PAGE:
Pigeon Loft Diary from one member at Almondbury Methodist Church
Pigeon Loft Diary

Pigeon Racing Explained by an Amateur (Alex's wife, Sarah)

The pigeons are paired up in January – taking into account all sorts of things such as abilities, family history, compatibility – and approximately 10-12 days later the hens will lay 2 eggs. The hen and cock will do shifts to sit on the eggs and 18 days later they will hatch.

Food for the cocks and hens is increased at this point as they are feeding their young as well as themselves (I don’t understand the technicalities of the diet yet, I just follow the instructions given!). After approximately 1 month the chicks will be big enough and strong enough to be moved into their own section of the loft and start feeding themselves.

It will take them a few days to settle into their new environment and learn how to feed but they are soon battling it out around (and in!) the feeding trough – wings everywhere trying to keep their neighbour off their food.

After tea each day there is a bit of flying practice – lots of flapping of wings with hops and jumps off the floor. Eventually the wings get strong enough to get them up to the perches and then into the sputnik (the pigeon’s version of a porch and frontdoor ). When they have reached this stage they are then allowed outside to potter around and explore the vicinity of the loft. As they get more confident and stronger they will start to fly and this will build up into 30-45 minutes flying locally each day, during which they will learn some of the local landmarks that will help them find home, such as Castle Hill and Emley Moor Mast.

When the pigeons are racing they will be approaching the loft from the south so when formal training begins they are taken in that direction. They are put into a basket(s) and taken initially just a handful of miles. On arrival at the release location they are given 10 minutes to settle down and gauge the direction of the sun (which is one of the ways they navigate their way home) and then the basket is opened. When they first begin training they will fly round and round in circles and often head off in the wrong direction – it’s very worrying because if they get it wrong there’s nothing you can do about it, but somehow they seem to make it back to the loft eventually, it’s quite amazing how they manage it! The release location is kept the same until the pigeons do just one or two circles and then set straight off in the correct direction and are getting back to the loft in good time (before us). Gradually the distance will build up to approximately 50 miles daily by the time the racing season begins.

During the week leading up to a race the diet is changed and the training mileage will be reduced a couple of days before the race. There are a couple of different systems that are used to race the pigeons to encourage them to get home quickly but I’ll leave Alex to explain them in a newsletter article. On a Friday evening of a race weekend the pigeons are taken down to the club headquarters for basketing. This is where all the pigeons being raced by the club are given a race ring (on their leg) and they are split into several baskets (you will have some pigeons in each basket). The transporter then collects the baskets and takes them to the location for the start of the race. Every fancier has a timing clock which has to be set prior to each race and this is also done on a Friday evening.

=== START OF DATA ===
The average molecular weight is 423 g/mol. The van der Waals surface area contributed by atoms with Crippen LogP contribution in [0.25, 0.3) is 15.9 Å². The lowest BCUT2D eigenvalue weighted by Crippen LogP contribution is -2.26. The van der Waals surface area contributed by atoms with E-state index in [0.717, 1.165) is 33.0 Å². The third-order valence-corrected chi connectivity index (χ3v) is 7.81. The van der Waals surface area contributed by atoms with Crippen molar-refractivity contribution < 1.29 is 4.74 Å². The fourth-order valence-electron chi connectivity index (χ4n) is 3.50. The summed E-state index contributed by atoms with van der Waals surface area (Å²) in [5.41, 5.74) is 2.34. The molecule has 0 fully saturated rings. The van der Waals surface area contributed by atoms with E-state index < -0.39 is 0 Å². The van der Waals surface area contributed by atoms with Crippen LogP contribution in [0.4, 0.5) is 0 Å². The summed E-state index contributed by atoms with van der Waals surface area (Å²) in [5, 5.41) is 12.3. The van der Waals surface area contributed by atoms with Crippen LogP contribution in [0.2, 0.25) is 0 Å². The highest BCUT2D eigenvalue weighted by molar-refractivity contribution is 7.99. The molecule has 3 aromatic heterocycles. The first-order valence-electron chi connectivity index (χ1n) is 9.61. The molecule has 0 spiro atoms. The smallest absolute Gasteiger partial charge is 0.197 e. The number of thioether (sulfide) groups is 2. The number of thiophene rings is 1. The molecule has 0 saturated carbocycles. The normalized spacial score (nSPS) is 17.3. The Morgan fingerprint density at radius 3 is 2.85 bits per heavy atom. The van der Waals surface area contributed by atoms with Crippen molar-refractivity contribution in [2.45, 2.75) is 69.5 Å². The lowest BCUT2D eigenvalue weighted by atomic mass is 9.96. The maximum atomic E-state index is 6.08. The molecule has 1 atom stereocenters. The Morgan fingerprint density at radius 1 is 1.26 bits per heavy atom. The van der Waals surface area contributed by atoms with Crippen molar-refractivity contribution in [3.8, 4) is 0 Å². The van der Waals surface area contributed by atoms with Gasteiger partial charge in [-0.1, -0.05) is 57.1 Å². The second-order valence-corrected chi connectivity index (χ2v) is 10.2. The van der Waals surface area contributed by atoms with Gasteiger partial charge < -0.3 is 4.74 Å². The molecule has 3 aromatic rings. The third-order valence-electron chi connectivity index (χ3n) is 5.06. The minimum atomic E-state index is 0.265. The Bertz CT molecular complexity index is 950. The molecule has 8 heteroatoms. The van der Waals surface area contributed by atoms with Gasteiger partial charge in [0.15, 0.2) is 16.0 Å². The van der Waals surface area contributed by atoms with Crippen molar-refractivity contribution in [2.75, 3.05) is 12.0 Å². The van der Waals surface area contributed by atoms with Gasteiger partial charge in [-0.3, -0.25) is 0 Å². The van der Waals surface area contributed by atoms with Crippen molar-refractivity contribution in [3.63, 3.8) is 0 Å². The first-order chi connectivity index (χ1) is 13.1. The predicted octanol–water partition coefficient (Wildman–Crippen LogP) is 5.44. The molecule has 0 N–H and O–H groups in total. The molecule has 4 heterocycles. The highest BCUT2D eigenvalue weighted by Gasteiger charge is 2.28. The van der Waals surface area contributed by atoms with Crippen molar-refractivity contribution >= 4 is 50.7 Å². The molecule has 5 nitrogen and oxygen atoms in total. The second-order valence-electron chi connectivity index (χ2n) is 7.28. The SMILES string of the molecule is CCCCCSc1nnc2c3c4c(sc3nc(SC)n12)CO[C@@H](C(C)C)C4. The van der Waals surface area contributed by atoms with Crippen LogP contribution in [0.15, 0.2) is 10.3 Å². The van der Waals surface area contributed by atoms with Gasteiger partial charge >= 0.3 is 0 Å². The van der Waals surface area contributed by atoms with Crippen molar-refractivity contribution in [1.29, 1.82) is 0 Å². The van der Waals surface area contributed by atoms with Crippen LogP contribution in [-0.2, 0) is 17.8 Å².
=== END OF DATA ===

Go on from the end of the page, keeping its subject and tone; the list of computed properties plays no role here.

Presuming the weather is OK for racing the pigeons will be released on Saturday morning and we are informed of the release time by ringing into a message line. From this we can then estimate the time of arrival for the first pigeons and ensure we are at the loft. The release time may be pushed further into the morning if they are waiting for rain to clear or mist to lift and if it doesn’t reach an acceptable state the pigeons may be held over until Sunday morning – this is not ideal.

When the pigeons arrive back to the loft the race is not yet won. An important part of the training is teaching the pigeons to enter the loft on your command as the pigeon can not be “clocked in” until it has entered the sputnik. The pigeon then has to be caught (this is the next trick I have to master!) and the ring removed from it’s leg and put into the timing clock. On striking the ring into the clock the arrival time is recorded. If you get the first pigeon back into the loft quite some time before the others arrive this an indication that they have done well and may have a good place in the race results.

On the Saturday evening the clock is then taken back down to the club headquarters where it is read and all the times are entered into a computer programme and the results are issued. Because everybody’s loft is obviously in a different location there is an equation used to work out the time per kilometre the pigeons have flown but I haven’t got my head round that yet so I will again leave that for Alex to explain at a later date. We will keep you informed of how the pigeons are doing within the club but our leader-board will show just the results within the loft.

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